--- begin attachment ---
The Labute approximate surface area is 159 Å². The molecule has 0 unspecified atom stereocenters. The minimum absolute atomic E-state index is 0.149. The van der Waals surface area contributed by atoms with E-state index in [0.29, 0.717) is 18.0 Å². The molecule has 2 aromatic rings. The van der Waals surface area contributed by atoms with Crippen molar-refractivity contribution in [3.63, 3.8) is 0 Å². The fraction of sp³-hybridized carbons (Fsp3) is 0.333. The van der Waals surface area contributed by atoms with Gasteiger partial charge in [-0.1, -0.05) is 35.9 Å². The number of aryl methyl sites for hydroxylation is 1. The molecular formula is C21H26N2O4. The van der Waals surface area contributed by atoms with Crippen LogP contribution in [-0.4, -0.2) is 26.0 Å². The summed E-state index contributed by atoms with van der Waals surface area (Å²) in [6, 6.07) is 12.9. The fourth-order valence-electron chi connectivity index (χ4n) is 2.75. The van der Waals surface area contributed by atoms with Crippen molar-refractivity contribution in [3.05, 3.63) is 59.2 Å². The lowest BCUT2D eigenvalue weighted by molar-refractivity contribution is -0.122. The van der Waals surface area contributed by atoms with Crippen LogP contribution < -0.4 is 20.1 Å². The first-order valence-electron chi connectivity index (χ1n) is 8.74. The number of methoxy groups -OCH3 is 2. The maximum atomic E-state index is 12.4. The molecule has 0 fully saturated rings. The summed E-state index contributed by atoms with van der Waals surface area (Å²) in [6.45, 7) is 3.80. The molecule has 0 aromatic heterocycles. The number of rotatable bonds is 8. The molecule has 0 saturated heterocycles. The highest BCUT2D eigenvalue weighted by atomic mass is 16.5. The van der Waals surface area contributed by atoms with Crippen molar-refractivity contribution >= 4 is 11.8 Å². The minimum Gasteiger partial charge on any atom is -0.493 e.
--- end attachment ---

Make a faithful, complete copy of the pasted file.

The Labute approximate surface area is 159 Å². The molecule has 0 unspecified atom stereocenters. The minimum absolute atomic E-state index is 0.149. The van der Waals surface area contributed by atoms with E-state index in [0.29, 0.717) is 18.0 Å². The molecule has 2 aromatic rings. The van der Waals surface area contributed by atoms with Crippen molar-refractivity contribution in [3.63, 3.8) is 0 Å². The fraction of sp³-hybridized carbons (Fsp3) is 0.333. The van der Waals surface area contributed by atoms with Gasteiger partial charge in [-0.1, -0.05) is 35.9 Å². The number of aryl methyl sites for hydroxylation is 1. The molecular formula is C21H26N2O4. The van der Waals surface area contributed by atoms with Crippen LogP contribution in [-0.4, -0.2) is 26.0 Å². The summed E-state index contributed by atoms with van der Waals surface area (Å²) in [6, 6.07) is 12.9. The fourth-order valence-electron chi connectivity index (χ4n) is 2.75. The van der Waals surface area contributed by atoms with Crippen molar-refractivity contribution in [3.05, 3.63) is 59.2 Å². The lowest BCUT2D eigenvalue weighted by molar-refractivity contribution is -0.122. The van der Waals surface area contributed by atoms with Crippen LogP contribution < -0.4 is 20.1 Å². The first-order valence-electron chi connectivity index (χ1n) is 8.74. The number of methoxy groups -OCH3 is 2. The maximum atomic E-state index is 12.4. The molecule has 0 fully saturated rings. The summed E-state index contributed by atoms with van der Waals surface area (Å²) in [6.45, 7) is 3.80. The molecule has 0 aromatic heterocycles. The number of rotatable bonds is 8. The molecule has 0 saturated heterocycles. The highest BCUT2D eigenvalue weighted by atomic mass is 16.5. The van der Waals surface area contributed by atoms with Crippen molar-refractivity contribution >= 4 is 11.8 Å². The minimum Gasteiger partial charge on any atom is -0.493 e.